Here’s how commercial landlords can create the office hubs of the future



Elad Hod is the co-founder and CGO of infinitSpace, a company that enables office landlords to easily create and run a flexible office space under their brand and conditions. Prior to launching infinitSpace, Elad was a former director of real estate at Mindspace. He is a flexible workspace specialist, with a huge amount of experience in Pan-European commercial real estate transactions.

There is no way to predict what the future holds, neither in business nor in our personal lives. But by examining and analysing the past, we can notice trends that help us build a better foundation for forecasting and anticipating the near future.

Elad Hod

Take the commercial real estate sector (CRE), for example. More than 18 months have now elapsed since the beginning of the Covid-19 pandemic and, in this time, irreversible trends have been formed that will shape the fate of the market.

Most notably, the dramatic shift towards remote working has had a significant impact on the market. Large, sole-occupancy office buildings now make up a much smaller proportion of workplaces, with co-working, shared and flexible working spaces on the rise.

Rather than presenting a threat to commercial landlords, however, this opens new opportunities to reimagine traditional offices and create hubs that businesses will be proud of. With that in mind, here are some ways that landlords can adapt their spaces to meet the new – and still evolving – needs of tenants.

What tenants will expect from their office spaces

The model of the big corporate HQ is at a critical juncture. Many large businesses have already announced long-term flexible working policies that will see large segments of their workforce operating remotely – at least in some capacity. A survey of UK businesses carried out by CBI Economics in July 2021 found that 93% of firms plan to adopt hybrid working models in the future. A mere 5% said they plan to work entirely from an office.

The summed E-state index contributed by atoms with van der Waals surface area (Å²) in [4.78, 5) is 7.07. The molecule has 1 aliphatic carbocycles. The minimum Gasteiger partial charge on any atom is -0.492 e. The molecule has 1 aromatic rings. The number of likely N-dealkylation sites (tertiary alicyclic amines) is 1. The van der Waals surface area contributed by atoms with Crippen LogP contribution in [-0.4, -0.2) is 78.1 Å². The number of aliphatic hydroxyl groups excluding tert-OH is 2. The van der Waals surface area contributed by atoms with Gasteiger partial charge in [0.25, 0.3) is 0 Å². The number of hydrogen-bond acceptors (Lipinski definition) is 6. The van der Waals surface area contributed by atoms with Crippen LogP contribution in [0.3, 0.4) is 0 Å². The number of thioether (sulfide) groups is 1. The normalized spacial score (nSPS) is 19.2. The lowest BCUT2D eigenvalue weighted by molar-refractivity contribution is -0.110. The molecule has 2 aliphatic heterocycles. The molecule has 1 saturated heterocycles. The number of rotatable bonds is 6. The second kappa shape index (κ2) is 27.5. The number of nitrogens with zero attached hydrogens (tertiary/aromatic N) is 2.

Greater collaboration is now required between landlords and tenants, as companies respond to changing employee expectations. Fixed, long-term leases are no longer the norm for businesses looking for a dedicated space, with commercial landlords increasingly expected to provide agile solutions that can underpin their new flexible working arrangements.

Today and into the future, a commercial building’s design, build, functionality, management and marketability will be driven by this demand. Landlords must therefore create environments that are not focussed on dedicated workstations, but more on collaborative spaces and, crucially, an enhanced experience for tenants.

A Knight Frank survey of UK businesses underlined this point. It found that 81% of companies believe they need to implement a new workplace strategy post-pandemic; 53% want their offices to have a greater amount of collaboration space; and 47% envisage their real estate strategies to include a greater amount of flexible, serviced or coworking space.

The needs of the end-user – in this case, the employees – cannot be overlooked. Professionals today are looking for a midway point between the traditional office and home working; a space that is a short commute away, convenient, and is conducive to productivity, collaboration and wellbeing. From high-tech meeting rooms through to after-work classes and healthy food options, businesses will increasingly be looking for workspaces that will appeal to and excite their employees.